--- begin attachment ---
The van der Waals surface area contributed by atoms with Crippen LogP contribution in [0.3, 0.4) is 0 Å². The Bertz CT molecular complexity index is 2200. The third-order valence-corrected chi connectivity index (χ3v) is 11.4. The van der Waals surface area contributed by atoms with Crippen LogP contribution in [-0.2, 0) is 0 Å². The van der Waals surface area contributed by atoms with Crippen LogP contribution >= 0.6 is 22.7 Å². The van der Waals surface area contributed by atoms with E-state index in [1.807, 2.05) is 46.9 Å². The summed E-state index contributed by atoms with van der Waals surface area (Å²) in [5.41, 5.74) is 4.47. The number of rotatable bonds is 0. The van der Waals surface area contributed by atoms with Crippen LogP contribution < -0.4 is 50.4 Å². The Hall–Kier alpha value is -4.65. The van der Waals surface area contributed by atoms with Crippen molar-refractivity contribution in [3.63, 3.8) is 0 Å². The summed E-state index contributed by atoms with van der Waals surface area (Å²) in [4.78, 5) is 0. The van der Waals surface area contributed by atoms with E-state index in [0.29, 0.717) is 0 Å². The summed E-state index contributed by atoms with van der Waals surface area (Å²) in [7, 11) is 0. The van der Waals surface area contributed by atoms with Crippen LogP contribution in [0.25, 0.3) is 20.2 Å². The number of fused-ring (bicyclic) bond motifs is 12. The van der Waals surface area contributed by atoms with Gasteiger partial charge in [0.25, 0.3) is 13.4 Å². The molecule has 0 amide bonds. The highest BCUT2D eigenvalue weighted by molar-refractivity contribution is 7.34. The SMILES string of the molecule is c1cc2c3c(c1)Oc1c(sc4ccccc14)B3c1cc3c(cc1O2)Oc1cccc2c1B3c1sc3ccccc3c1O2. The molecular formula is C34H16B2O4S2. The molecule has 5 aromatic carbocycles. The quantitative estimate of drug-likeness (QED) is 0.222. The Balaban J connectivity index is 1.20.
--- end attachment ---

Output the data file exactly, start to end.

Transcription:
The van der Waals surface area contributed by atoms with Crippen LogP contribution in [0.3, 0.4) is 0 Å². The Bertz CT molecular complexity index is 2200. The third-order valence-corrected chi connectivity index (χ3v) is 11.4. The van der Waals surface area contributed by atoms with Crippen LogP contribution in [-0.2, 0) is 0 Å². The van der Waals surface area contributed by atoms with Crippen LogP contribution >= 0.6 is 22.7 Å². The van der Waals surface area contributed by atoms with E-state index in [1.807, 2.05) is 46.9 Å². The summed E-state index contributed by atoms with van der Waals surface area (Å²) in [5.41, 5.74) is 4.47. The number of rotatable bonds is 0. The van der Waals surface area contributed by atoms with Crippen LogP contribution < -0.4 is 50.4 Å². The Hall–Kier alpha value is -4.65. The van der Waals surface area contributed by atoms with Crippen molar-refractivity contribution in [3.63, 3.8) is 0 Å². The summed E-state index contributed by atoms with van der Waals surface area (Å²) in [4.78, 5) is 0. The van der Waals surface area contributed by atoms with E-state index in [0.29, 0.717) is 0 Å². The summed E-state index contributed by atoms with van der Waals surface area (Å²) in [7, 11) is 0. The van der Waals surface area contributed by atoms with Crippen LogP contribution in [0.25, 0.3) is 20.2 Å². The number of fused-ring (bicyclic) bond motifs is 12. The van der Waals surface area contributed by atoms with Gasteiger partial charge in [0.25, 0.3) is 13.4 Å². The molecule has 0 amide bonds. The highest BCUT2D eigenvalue weighted by molar-refractivity contribution is 7.34. The SMILES string of the molecule is c1cc2c3c(c1)Oc1c(sc4ccccc14)B3c1cc3c(cc1O2)Oc1cccc2c1B3c1sc3ccccc3c1O2. The molecular formula is C34H16B2O4S2. The molecule has 5 aromatic carbocycles. The quantitative estimate of drug-likeness (QED) is 0.222. The Balaban J connectivity index is 1.20.